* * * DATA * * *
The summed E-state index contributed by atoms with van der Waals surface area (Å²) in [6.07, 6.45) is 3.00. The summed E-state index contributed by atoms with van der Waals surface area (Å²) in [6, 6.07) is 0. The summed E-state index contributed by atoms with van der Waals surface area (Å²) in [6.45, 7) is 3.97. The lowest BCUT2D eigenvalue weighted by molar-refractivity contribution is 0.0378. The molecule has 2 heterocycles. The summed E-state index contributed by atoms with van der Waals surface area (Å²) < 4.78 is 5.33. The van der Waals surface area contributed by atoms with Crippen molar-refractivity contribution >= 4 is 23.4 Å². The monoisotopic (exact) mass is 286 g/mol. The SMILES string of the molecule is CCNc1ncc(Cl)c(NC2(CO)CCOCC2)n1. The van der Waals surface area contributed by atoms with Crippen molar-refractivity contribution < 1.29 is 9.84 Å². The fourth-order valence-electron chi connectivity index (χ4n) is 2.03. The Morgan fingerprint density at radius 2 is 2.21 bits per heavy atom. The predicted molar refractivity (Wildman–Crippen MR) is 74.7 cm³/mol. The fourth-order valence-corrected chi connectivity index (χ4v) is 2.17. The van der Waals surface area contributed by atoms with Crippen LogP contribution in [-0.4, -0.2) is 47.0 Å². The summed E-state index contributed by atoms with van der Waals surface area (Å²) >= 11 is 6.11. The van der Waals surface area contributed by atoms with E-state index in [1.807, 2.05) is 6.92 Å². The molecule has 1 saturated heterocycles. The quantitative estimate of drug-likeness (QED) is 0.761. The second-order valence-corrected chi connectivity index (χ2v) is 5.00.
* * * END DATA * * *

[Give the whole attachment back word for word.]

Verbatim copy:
The summed E-state index contributed by atoms with van der Waals surface area (Å²) in [6.07, 6.45) is 3.00. The summed E-state index contributed by atoms with van der Waals surface area (Å²) in [6, 6.07) is 0. The summed E-state index contributed by atoms with van der Waals surface area (Å²) in [6.45, 7) is 3.97. The lowest BCUT2D eigenvalue weighted by molar-refractivity contribution is 0.0378. The molecule has 2 heterocycles. The summed E-state index contributed by atoms with van der Waals surface area (Å²) < 4.78 is 5.33. The van der Waals surface area contributed by atoms with Crippen molar-refractivity contribution >= 4 is 23.4 Å². The monoisotopic (exact) mass is 286 g/mol. The SMILES string of the molecule is CCNc1ncc(Cl)c(NC2(CO)CCOCC2)n1. The van der Waals surface area contributed by atoms with Crippen molar-refractivity contribution < 1.29 is 9.84 Å². The fourth-order valence-electron chi connectivity index (χ4n) is 2.03. The Morgan fingerprint density at radius 2 is 2.21 bits per heavy atom. The predicted molar refractivity (Wildman–Crippen MR) is 74.7 cm³/mol. The fourth-order valence-corrected chi connectivity index (χ4v) is 2.17. The van der Waals surface area contributed by atoms with Crippen LogP contribution in [-0.4, -0.2) is 47.0 Å². The summed E-state index contributed by atoms with van der Waals surface area (Å²) >= 11 is 6.11. The van der Waals surface area contributed by atoms with E-state index in [1.807, 2.05) is 6.92 Å². The molecule has 1 saturated heterocycles. The quantitative estimate of drug-likeness (QED) is 0.761. The second-order valence-corrected chi connectivity index (χ2v) is 5.00.